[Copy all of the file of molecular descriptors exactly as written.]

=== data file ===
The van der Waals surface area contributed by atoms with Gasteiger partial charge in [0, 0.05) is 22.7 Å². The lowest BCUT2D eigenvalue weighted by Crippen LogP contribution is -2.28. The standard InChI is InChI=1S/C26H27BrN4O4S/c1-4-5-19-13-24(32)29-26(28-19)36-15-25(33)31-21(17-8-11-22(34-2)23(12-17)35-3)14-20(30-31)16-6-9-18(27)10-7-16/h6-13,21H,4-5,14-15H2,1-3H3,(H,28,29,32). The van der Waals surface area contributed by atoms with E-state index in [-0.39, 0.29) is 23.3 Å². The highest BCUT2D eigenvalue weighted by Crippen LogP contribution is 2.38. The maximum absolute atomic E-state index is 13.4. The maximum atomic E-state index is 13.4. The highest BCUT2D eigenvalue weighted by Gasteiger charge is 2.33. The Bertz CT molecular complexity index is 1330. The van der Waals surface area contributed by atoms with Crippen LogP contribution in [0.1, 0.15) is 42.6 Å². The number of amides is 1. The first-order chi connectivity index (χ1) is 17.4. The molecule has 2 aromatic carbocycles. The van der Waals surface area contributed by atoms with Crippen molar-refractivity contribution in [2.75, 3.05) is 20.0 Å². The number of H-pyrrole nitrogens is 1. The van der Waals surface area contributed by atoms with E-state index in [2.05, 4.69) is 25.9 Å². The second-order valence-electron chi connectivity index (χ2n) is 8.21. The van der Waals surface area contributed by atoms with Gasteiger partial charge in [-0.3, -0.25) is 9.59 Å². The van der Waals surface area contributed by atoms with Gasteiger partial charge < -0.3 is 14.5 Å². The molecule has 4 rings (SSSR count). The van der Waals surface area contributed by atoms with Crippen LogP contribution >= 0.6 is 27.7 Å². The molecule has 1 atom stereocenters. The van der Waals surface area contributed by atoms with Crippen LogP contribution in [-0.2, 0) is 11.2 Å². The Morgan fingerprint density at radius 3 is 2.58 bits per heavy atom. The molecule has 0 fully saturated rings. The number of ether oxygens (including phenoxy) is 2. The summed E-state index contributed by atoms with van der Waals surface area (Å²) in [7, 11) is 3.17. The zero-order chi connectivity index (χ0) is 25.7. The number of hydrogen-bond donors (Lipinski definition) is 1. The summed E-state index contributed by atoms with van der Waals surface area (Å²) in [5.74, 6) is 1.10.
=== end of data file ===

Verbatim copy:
The van der Waals surface area contributed by atoms with Gasteiger partial charge in [0, 0.05) is 22.7 Å². The lowest BCUT2D eigenvalue weighted by Crippen LogP contribution is -2.28. The standard InChI is InChI=1S/C26H27BrN4O4S/c1-4-5-19-13-24(32)29-26(28-19)36-15-25(33)31-21(17-8-11-22(34-2)23(12-17)35-3)14-20(30-31)16-6-9-18(27)10-7-16/h6-13,21H,4-5,14-15H2,1-3H3,(H,28,29,32). The van der Waals surface area contributed by atoms with E-state index in [-0.39, 0.29) is 23.3 Å². The highest BCUT2D eigenvalue weighted by Crippen LogP contribution is 2.38. The maximum absolute atomic E-state index is 13.4. The maximum atomic E-state index is 13.4. The highest BCUT2D eigenvalue weighted by Gasteiger charge is 2.33. The Bertz CT molecular complexity index is 1330. The van der Waals surface area contributed by atoms with Crippen LogP contribution in [0.1, 0.15) is 42.6 Å². The number of amides is 1. The first-order chi connectivity index (χ1) is 17.4. The molecule has 2 aromatic carbocycles. The van der Waals surface area contributed by atoms with Crippen molar-refractivity contribution in [2.75, 3.05) is 20.0 Å². The number of H-pyrrole nitrogens is 1. The van der Waals surface area contributed by atoms with E-state index in [2.05, 4.69) is 25.9 Å². The second-order valence-electron chi connectivity index (χ2n) is 8.21. The van der Waals surface area contributed by atoms with Gasteiger partial charge in [-0.3, -0.25) is 9.59 Å². The van der Waals surface area contributed by atoms with Gasteiger partial charge < -0.3 is 14.5 Å². The molecule has 4 rings (SSSR count). The van der Waals surface area contributed by atoms with Crippen LogP contribution >= 0.6 is 27.7 Å². The molecule has 1 atom stereocenters. The van der Waals surface area contributed by atoms with Crippen LogP contribution in [-0.2, 0) is 11.2 Å². The Morgan fingerprint density at radius 3 is 2.58 bits per heavy atom. The molecule has 0 fully saturated rings. The number of ether oxygens (including phenoxy) is 2. The summed E-state index contributed by atoms with van der Waals surface area (Å²) in [7, 11) is 3.17. The zero-order chi connectivity index (χ0) is 25.7. The number of hydrogen-bond donors (Lipinski definition) is 1. The summed E-state index contributed by atoms with van der Waals surface area (Å²) in [5.74, 6) is 1.10.